Technion doesn't want to accept new immigrants

Elite academic institution raises required score for Hebrew proficiency exam, makes it nearly impossible for new immigrants to get accepted.

Arutz Sheva Staff,

Technion Computer Science building
Technion Computer Science building
Creative Commons

The Israel Institute of Technology (Technion) has raised the acceptable score for the YAEL Hebrew proficiency exam to 113 points (out of a possible 150) instead of the current 105.

Only a few years ago, the lowest acceptable score was 95.

Starting from the current academic year, students who are not native speakers will have a more difficult time getting accepted to the prestigious institution. This is especially true for immigrants to Israel, also called "olim hadashim," many of whom will now find acceptance to the Technion a virtually impossible goal.

Many educators and professionals have specifically stated olim cannot earn such a high score on their Hebrew proficiency test, even after several years of ulpan.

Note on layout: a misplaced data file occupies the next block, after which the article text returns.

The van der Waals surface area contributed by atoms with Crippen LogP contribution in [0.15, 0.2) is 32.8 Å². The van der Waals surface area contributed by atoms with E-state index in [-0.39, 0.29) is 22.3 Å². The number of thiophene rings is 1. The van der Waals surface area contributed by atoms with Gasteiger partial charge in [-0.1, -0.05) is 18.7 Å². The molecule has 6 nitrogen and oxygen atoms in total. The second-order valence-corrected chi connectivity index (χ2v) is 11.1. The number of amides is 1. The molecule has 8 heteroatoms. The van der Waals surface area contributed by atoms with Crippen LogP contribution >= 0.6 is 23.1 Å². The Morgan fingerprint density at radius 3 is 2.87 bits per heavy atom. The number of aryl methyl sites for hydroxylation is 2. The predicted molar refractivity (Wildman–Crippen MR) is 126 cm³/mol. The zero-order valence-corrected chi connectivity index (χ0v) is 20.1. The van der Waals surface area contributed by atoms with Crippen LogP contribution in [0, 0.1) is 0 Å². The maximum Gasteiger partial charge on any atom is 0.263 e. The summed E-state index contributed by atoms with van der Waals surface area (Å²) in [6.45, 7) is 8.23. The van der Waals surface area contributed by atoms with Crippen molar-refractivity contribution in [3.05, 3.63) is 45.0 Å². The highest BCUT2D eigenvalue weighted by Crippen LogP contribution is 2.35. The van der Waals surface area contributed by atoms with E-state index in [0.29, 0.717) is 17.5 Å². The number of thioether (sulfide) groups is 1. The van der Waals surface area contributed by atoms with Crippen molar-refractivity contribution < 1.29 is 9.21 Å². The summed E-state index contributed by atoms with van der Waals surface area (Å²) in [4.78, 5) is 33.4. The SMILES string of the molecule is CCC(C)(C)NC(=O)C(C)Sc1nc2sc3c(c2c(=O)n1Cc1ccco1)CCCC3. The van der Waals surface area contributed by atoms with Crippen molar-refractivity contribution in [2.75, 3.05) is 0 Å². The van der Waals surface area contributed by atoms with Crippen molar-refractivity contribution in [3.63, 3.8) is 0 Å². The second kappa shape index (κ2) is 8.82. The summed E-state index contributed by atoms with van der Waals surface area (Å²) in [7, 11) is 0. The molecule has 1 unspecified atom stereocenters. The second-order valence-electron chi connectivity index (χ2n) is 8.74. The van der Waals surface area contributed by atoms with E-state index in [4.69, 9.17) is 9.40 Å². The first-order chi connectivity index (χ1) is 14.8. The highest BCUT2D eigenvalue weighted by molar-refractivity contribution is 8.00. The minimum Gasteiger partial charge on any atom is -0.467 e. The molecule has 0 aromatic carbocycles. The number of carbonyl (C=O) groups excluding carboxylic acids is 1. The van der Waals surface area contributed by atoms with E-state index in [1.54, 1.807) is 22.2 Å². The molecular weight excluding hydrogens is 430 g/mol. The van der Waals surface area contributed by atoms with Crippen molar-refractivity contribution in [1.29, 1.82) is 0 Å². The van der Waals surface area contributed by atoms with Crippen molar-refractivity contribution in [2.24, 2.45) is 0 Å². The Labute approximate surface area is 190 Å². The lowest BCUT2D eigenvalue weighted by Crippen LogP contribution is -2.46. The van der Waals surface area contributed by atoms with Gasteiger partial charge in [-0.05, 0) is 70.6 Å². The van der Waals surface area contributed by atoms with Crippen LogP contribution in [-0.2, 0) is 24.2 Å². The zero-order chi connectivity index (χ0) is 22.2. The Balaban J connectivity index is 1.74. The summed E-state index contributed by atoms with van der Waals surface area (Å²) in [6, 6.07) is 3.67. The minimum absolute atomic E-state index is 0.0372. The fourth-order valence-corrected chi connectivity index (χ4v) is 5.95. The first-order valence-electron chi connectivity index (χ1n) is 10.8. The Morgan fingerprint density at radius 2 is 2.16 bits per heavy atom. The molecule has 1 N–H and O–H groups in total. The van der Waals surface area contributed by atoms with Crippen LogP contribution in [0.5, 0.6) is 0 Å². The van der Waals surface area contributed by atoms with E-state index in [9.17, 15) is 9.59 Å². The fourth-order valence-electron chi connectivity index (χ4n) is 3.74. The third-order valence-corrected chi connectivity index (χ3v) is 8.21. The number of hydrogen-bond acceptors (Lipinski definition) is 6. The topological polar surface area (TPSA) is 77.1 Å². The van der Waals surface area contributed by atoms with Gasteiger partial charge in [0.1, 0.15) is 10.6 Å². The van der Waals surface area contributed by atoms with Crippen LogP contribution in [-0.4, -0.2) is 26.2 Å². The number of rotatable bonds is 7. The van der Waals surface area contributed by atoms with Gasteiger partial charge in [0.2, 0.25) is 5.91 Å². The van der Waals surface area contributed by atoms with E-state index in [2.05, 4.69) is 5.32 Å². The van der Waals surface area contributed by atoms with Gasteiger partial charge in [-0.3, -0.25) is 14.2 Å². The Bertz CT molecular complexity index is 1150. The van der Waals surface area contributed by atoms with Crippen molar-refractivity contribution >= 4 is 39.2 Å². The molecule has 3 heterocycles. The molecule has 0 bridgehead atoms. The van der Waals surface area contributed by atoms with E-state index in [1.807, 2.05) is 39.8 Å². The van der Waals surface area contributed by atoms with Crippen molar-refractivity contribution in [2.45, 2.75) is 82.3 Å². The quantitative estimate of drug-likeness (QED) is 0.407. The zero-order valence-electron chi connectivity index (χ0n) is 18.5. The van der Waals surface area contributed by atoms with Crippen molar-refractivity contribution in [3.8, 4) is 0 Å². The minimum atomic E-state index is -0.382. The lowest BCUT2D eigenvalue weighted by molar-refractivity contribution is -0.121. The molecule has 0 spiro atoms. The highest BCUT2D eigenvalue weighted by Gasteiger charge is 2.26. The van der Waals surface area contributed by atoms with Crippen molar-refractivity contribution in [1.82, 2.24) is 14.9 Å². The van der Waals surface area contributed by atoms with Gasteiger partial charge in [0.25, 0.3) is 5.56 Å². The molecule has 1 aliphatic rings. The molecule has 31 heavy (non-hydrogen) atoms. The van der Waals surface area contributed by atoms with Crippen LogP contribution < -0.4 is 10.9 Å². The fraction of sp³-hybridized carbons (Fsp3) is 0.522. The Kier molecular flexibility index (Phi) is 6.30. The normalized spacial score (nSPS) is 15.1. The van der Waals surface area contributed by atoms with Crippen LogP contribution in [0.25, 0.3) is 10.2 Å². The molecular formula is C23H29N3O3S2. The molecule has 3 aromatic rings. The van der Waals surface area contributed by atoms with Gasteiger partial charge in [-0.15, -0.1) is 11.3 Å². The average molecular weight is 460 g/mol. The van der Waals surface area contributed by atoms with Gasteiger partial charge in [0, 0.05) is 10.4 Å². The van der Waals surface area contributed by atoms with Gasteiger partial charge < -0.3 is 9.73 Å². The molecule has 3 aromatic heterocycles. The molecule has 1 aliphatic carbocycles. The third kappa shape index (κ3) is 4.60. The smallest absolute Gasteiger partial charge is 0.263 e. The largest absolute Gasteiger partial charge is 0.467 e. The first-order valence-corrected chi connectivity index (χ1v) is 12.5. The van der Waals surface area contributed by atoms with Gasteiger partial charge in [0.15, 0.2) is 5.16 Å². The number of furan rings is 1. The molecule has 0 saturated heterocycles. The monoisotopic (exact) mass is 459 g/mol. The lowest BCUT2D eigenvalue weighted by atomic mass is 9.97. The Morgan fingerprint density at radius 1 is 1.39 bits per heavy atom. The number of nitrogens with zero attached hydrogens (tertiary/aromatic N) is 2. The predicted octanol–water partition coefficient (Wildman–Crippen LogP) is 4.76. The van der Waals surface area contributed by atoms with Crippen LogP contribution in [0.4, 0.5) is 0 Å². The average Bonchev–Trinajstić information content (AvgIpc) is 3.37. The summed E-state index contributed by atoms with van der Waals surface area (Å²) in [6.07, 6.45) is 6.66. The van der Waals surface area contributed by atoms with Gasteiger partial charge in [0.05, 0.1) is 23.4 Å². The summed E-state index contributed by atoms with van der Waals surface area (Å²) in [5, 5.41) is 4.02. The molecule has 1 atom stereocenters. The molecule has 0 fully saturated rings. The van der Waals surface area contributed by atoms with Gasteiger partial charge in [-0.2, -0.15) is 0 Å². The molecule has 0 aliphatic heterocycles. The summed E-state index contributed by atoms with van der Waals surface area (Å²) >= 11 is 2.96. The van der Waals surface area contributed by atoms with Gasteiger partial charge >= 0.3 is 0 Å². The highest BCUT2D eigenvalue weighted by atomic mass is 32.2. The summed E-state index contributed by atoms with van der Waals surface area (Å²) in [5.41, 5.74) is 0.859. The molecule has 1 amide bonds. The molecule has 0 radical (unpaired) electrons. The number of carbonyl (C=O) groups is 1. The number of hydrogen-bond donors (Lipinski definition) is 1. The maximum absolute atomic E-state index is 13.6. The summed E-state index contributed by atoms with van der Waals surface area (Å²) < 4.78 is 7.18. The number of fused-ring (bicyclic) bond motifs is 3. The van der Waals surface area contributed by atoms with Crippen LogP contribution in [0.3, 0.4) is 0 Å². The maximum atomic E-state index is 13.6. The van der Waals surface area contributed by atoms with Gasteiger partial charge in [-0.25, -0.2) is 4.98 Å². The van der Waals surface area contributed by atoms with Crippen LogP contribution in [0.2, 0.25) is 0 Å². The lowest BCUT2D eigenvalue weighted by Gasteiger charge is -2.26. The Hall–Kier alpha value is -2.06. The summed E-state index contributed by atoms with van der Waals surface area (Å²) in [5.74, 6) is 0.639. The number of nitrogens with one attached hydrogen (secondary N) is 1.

Current Technion immigrant students who are in their third or fourth year of studies were also not able to pass the exam when they attempted to do so. However, their inability to pass the YAEL does not correlate with their success at their studies in the Technion.

Miriam Laser, from the French organization Qualita which helps French nationals immigrate thrive in Israel said, "This is a step with clear implications: The Technion does not want to allow new immigrants to study in its classrooms. This is clear discrimination. In the past two years, French immigrants have constituted the largest contingent of new olim. We will fight for every oleh and we will do our best to absorb them in the best way possible, but the Technion is preventing our most talented students from developing their potential."

"It's a slap in the face for Zionism and the State of Israel. Israel needs engineers, researchers and scientists, and the proof is that, today, Israel is absorbing new immigrants without any strategic plan to allow either the immigrants or the State to benefit. We call on the Prime Minister's office and on the Minister of Immigration and Absorption to do what it necessary to allow new immigrants to study in the Technion. If the situation does not change, the State of Israel will lose many valuable immigrants from countries such as Canada and Australia when they find there are better options for academic studies outside of Israel, and we will all lose out," she concluded.

Rimon Cohen Shienkman contributed to this story.